Mesker’s logo for its line of wrought iron sash in the 1930 industrial windows catalog. Image courtesy of the APT Building Technology Heritage Library and the Internet Archive.

1930s cast bronze ashtray from Mesker Brothers Iron Works, promoting their Genuine Wrought Iron Sash. Obviously intended to be a Christmas gift, most likely for clients or sales representatives.

On October 11, 1932, Mesker was also granted a patent for improvements to window pivot construction (patent no. 1,882,249). The Mesker Cup Pivots for ventilator sash construction were made of “malleable iron cup and bronze disc design riveted on the center line of ventilator bars” and were said to be weather-tight, rust proof, with a large bearing surface, and providing simple screening and maximum ease of operation for the life of the window.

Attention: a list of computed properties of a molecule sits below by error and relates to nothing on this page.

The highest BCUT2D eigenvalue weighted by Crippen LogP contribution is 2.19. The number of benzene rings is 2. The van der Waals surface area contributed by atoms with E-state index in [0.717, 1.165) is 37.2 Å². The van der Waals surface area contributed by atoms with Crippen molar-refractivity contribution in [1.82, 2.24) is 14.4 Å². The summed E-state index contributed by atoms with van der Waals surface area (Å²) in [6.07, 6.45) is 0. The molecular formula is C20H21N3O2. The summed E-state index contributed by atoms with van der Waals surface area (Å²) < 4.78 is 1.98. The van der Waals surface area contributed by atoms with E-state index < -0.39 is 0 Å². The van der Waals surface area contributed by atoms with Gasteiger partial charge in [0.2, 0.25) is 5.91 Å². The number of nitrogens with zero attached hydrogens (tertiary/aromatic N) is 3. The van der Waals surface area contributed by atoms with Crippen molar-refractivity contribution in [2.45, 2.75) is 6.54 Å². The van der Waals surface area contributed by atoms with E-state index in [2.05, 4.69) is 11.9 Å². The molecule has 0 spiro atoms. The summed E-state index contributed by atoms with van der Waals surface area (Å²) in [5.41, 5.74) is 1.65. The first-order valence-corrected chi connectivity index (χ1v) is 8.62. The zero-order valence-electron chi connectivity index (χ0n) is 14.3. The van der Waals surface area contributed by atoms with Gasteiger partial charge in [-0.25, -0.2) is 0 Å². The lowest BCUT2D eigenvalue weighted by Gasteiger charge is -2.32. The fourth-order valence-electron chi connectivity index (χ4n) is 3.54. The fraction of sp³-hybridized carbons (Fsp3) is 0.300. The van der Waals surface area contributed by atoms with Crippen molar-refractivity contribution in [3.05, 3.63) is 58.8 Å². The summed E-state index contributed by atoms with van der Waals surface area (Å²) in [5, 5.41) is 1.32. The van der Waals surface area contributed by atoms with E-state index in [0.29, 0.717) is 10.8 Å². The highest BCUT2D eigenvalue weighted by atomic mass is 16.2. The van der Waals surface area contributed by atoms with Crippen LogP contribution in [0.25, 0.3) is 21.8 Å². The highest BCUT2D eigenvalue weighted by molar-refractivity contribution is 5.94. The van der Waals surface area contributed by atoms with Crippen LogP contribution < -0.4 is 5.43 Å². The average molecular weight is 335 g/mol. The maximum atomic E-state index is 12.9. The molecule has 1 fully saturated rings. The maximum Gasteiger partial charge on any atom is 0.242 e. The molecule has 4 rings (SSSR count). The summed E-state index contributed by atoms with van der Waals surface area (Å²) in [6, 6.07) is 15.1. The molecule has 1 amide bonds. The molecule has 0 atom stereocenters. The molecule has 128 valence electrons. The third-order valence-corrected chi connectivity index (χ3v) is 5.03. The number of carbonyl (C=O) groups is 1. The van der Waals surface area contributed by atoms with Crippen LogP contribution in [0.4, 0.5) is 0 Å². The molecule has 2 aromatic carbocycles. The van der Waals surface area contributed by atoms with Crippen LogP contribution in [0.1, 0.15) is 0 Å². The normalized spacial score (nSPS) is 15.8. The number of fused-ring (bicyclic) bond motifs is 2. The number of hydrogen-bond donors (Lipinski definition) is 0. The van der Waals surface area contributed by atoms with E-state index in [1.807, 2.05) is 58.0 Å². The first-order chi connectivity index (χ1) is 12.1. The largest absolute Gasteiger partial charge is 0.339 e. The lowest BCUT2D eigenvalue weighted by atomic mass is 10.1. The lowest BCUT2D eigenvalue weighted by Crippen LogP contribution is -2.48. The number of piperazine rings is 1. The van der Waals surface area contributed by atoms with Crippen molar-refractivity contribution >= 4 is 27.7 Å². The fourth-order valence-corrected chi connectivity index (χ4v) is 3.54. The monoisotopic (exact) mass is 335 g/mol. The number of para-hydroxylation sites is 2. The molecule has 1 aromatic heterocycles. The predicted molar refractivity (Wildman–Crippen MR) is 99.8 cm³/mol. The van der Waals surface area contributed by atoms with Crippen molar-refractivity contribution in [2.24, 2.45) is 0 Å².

Patent no. 1,882,249 for (window) ventilator construction by Francis A. Mesker, assignor to Mesker Brothers. Image from the United States Patent and Trademark Office.

Typical window details in the 1936 Mesker Brothers Iron Company window catalog. Image courtesy of the APT Building Technology Heritage Library and the Internet Archive.

Without detailed accounting records from this era, it’s impossible to determine the number of buildings with Mesker-supplied windows. While Mesker Brothers does not appear to have rivaled the giants of steel sash industry such as Detroit Steel Products Company (Fenestra), they clearly attained enough commissions to sustain, and in fact, grow the company during these decades. The wrought iron may not have been for everyone, but not everyone was making it either—in the 1938 Sweet’s Architectural Catalogue, Mesker’s wrought iron sash was one of just two—therefore allowing the company to thrive in this market niche.